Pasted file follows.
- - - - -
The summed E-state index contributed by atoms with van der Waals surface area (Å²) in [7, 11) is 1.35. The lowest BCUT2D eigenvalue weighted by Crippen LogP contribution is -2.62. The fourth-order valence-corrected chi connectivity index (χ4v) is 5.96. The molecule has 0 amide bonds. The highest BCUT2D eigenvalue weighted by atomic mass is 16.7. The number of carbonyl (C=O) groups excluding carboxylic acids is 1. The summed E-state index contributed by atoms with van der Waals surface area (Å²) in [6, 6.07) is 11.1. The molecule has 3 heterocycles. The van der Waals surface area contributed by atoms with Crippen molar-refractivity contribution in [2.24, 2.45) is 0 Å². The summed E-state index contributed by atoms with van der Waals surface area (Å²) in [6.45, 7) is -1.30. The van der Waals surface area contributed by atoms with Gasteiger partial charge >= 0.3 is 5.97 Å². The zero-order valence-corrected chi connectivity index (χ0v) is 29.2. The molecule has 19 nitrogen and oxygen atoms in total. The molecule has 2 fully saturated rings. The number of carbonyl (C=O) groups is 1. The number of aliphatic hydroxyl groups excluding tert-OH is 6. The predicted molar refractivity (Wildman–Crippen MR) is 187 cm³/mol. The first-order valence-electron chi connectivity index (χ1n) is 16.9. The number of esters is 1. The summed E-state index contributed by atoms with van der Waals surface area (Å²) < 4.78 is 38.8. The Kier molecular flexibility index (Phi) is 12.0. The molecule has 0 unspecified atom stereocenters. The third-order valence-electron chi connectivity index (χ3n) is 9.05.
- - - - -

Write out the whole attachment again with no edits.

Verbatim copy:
The summed E-state index contributed by atoms with van der Waals surface area (Å²) in [7, 11) is 1.35. The lowest BCUT2D eigenvalue weighted by Crippen LogP contribution is -2.62. The fourth-order valence-corrected chi connectivity index (χ4v) is 5.96. The molecule has 0 amide bonds. The highest BCUT2D eigenvalue weighted by atomic mass is 16.7. The number of carbonyl (C=O) groups excluding carboxylic acids is 1. The summed E-state index contributed by atoms with van der Waals surface area (Å²) in [6, 6.07) is 11.1. The molecule has 3 heterocycles. The van der Waals surface area contributed by atoms with Crippen molar-refractivity contribution in [2.24, 2.45) is 0 Å². The summed E-state index contributed by atoms with van der Waals surface area (Å²) in [6.45, 7) is -1.30. The van der Waals surface area contributed by atoms with Gasteiger partial charge >= 0.3 is 5.97 Å². The zero-order valence-corrected chi connectivity index (χ0v) is 29.2. The molecule has 19 nitrogen and oxygen atoms in total. The molecule has 2 fully saturated rings. The number of carbonyl (C=O) groups is 1. The number of aliphatic hydroxyl groups excluding tert-OH is 6. The predicted molar refractivity (Wildman–Crippen MR) is 187 cm³/mol. The first-order valence-electron chi connectivity index (χ1n) is 16.9. The number of esters is 1. The summed E-state index contributed by atoms with van der Waals surface area (Å²) < 4.78 is 38.8. The Kier molecular flexibility index (Phi) is 12.0. The molecule has 0 unspecified atom stereocenters. The third-order valence-electron chi connectivity index (χ3n) is 9.05.